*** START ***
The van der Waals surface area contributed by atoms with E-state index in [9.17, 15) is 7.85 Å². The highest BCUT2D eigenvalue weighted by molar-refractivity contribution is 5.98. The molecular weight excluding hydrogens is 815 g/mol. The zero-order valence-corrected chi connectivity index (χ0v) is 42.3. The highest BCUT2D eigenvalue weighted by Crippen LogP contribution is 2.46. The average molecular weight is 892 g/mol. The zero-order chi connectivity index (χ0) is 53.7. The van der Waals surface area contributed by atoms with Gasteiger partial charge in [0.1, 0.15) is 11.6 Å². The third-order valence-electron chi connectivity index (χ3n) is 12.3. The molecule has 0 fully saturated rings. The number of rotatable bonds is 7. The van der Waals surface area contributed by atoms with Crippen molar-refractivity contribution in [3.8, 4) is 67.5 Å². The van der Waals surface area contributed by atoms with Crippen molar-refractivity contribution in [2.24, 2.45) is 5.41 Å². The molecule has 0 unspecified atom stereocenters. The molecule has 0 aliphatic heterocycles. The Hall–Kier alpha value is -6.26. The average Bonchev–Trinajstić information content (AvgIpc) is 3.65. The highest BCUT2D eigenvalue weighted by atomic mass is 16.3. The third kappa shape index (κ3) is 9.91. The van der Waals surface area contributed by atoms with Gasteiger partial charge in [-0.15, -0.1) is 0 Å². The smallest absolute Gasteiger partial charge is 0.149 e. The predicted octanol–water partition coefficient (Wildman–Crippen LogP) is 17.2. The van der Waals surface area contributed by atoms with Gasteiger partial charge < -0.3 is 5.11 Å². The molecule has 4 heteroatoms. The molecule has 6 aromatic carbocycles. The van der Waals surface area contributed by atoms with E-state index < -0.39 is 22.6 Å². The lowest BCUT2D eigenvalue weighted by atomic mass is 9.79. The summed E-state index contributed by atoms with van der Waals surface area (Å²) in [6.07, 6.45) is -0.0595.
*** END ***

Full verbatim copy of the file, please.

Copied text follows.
The van der Waals surface area contributed by atoms with E-state index in [9.17, 15) is 7.85 Å². The highest BCUT2D eigenvalue weighted by molar-refractivity contribution is 5.98. The molecular weight excluding hydrogens is 815 g/mol. The zero-order valence-corrected chi connectivity index (χ0v) is 42.3. The highest BCUT2D eigenvalue weighted by Crippen LogP contribution is 2.46. The average molecular weight is 892 g/mol. The zero-order chi connectivity index (χ0) is 53.7. The van der Waals surface area contributed by atoms with Gasteiger partial charge in [0.1, 0.15) is 11.6 Å². The third-order valence-electron chi connectivity index (χ3n) is 12.3. The molecule has 0 fully saturated rings. The number of rotatable bonds is 7. The van der Waals surface area contributed by atoms with Crippen molar-refractivity contribution in [3.8, 4) is 67.5 Å². The van der Waals surface area contributed by atoms with Crippen molar-refractivity contribution in [2.24, 2.45) is 5.41 Å². The molecule has 0 unspecified atom stereocenters. The molecule has 0 aliphatic heterocycles. The Hall–Kier alpha value is -6.26. The average Bonchev–Trinajstić information content (AvgIpc) is 3.65. The highest BCUT2D eigenvalue weighted by atomic mass is 16.3. The third kappa shape index (κ3) is 9.91. The van der Waals surface area contributed by atoms with Gasteiger partial charge in [-0.15, -0.1) is 0 Å². The smallest absolute Gasteiger partial charge is 0.149 e. The predicted octanol–water partition coefficient (Wildman–Crippen LogP) is 17.2. The van der Waals surface area contributed by atoms with Gasteiger partial charge < -0.3 is 5.11 Å². The molecule has 4 heteroatoms. The molecule has 6 aromatic carbocycles. The van der Waals surface area contributed by atoms with E-state index < -0.39 is 22.6 Å². The lowest BCUT2D eigenvalue weighted by atomic mass is 9.79. The summed E-state index contributed by atoms with van der Waals surface area (Å²) in [6.07, 6.45) is -0.0595.